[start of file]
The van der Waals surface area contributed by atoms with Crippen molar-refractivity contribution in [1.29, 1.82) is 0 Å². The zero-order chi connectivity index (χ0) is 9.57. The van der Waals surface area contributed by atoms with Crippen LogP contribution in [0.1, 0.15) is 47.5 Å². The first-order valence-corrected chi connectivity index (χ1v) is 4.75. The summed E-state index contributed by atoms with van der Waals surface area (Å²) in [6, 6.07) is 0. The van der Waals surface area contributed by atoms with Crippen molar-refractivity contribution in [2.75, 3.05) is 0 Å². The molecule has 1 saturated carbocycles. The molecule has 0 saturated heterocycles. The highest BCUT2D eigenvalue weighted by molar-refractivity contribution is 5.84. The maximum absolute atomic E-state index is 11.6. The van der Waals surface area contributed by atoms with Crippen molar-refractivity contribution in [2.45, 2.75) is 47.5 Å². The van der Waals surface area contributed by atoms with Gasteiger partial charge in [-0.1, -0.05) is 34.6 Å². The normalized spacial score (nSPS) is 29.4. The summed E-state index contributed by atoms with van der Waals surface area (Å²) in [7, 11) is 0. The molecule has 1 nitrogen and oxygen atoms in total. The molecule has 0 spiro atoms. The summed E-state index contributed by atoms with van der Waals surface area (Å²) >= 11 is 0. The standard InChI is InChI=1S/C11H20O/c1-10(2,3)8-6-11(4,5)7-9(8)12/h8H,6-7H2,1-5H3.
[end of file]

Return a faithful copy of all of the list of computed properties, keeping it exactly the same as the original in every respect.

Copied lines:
The van der Waals surface area contributed by atoms with Crippen molar-refractivity contribution in [1.29, 1.82) is 0 Å². The zero-order chi connectivity index (χ0) is 9.57. The van der Waals surface area contributed by atoms with Crippen LogP contribution in [0.1, 0.15) is 47.5 Å². The first-order valence-corrected chi connectivity index (χ1v) is 4.75. The summed E-state index contributed by atoms with van der Waals surface area (Å²) in [6, 6.07) is 0. The van der Waals surface area contributed by atoms with Crippen molar-refractivity contribution in [2.75, 3.05) is 0 Å². The molecule has 1 saturated carbocycles. The molecule has 0 saturated heterocycles. The highest BCUT2D eigenvalue weighted by molar-refractivity contribution is 5.84. The maximum absolute atomic E-state index is 11.6. The van der Waals surface area contributed by atoms with Crippen molar-refractivity contribution in [2.45, 2.75) is 47.5 Å². The van der Waals surface area contributed by atoms with Gasteiger partial charge in [-0.1, -0.05) is 34.6 Å². The normalized spacial score (nSPS) is 29.4. The summed E-state index contributed by atoms with van der Waals surface area (Å²) in [7, 11) is 0. The molecule has 1 nitrogen and oxygen atoms in total. The molecule has 0 spiro atoms. The summed E-state index contributed by atoms with van der Waals surface area (Å²) >= 11 is 0. The standard InChI is InChI=1S/C11H20O/c1-10(2,3)8-6-11(4,5)7-9(8)12/h8H,6-7H2,1-5H3.